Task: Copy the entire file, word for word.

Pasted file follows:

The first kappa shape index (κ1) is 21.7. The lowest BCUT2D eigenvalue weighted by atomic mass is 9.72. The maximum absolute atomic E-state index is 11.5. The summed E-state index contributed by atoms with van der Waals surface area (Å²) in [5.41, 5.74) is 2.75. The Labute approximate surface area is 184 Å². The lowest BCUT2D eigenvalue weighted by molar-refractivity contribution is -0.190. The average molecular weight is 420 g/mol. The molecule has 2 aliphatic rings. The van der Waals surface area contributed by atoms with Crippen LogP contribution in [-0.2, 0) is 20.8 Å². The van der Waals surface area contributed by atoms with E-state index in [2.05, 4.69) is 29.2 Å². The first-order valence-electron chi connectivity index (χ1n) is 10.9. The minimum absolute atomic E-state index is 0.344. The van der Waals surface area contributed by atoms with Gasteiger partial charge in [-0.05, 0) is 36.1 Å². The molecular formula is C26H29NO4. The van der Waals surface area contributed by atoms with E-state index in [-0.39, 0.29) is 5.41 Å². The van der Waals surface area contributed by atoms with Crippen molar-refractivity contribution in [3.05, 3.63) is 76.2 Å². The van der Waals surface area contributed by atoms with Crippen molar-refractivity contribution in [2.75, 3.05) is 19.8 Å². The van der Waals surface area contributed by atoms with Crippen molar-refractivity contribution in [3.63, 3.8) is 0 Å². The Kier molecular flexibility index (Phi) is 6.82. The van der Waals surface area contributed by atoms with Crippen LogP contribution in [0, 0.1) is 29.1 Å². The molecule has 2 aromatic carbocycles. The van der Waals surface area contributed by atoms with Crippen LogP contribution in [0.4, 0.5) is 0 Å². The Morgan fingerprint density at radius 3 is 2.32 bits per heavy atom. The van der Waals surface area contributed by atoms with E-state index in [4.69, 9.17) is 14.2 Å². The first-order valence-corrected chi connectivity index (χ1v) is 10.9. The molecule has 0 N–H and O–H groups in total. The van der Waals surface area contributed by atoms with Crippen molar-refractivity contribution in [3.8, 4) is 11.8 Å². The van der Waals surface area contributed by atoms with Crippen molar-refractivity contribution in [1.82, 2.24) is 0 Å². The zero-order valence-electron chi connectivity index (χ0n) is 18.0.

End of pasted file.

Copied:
The first kappa shape index (κ1) is 21.7. The lowest BCUT2D eigenvalue weighted by atomic mass is 9.72. The maximum absolute atomic E-state index is 11.5. The summed E-state index contributed by atoms with van der Waals surface area (Å²) in [5.41, 5.74) is 2.75. The Labute approximate surface area is 184 Å². The lowest BCUT2D eigenvalue weighted by molar-refractivity contribution is -0.190. The average molecular weight is 420 g/mol. The molecule has 2 aliphatic rings. The van der Waals surface area contributed by atoms with Crippen LogP contribution in [-0.2, 0) is 20.8 Å². The van der Waals surface area contributed by atoms with E-state index in [2.05, 4.69) is 29.2 Å². The first-order valence-electron chi connectivity index (χ1n) is 10.9. The minimum absolute atomic E-state index is 0.344. The van der Waals surface area contributed by atoms with Gasteiger partial charge in [-0.05, 0) is 36.1 Å². The molecular formula is C26H29NO4. The van der Waals surface area contributed by atoms with E-state index in [-0.39, 0.29) is 5.41 Å². The van der Waals surface area contributed by atoms with Crippen molar-refractivity contribution in [3.05, 3.63) is 76.2 Å². The van der Waals surface area contributed by atoms with Crippen molar-refractivity contribution in [2.75, 3.05) is 19.8 Å². The van der Waals surface area contributed by atoms with Crippen molar-refractivity contribution in [3.63, 3.8) is 0 Å². The Kier molecular flexibility index (Phi) is 6.82. The van der Waals surface area contributed by atoms with Crippen LogP contribution in [0, 0.1) is 29.1 Å². The molecule has 2 aromatic carbocycles. The van der Waals surface area contributed by atoms with Crippen LogP contribution in [0.4, 0.5) is 0 Å². The Morgan fingerprint density at radius 3 is 2.32 bits per heavy atom. The van der Waals surface area contributed by atoms with E-state index in [4.69, 9.17) is 14.2 Å². The first-order valence-corrected chi connectivity index (χ1v) is 10.9. The molecule has 0 N–H and O–H groups in total. The van der Waals surface area contributed by atoms with Crippen molar-refractivity contribution in [3.8, 4) is 11.8 Å². The van der Waals surface area contributed by atoms with Crippen molar-refractivity contribution in [1.82, 2.24) is 0 Å². The zero-order valence-electron chi connectivity index (χ0n) is 18.0.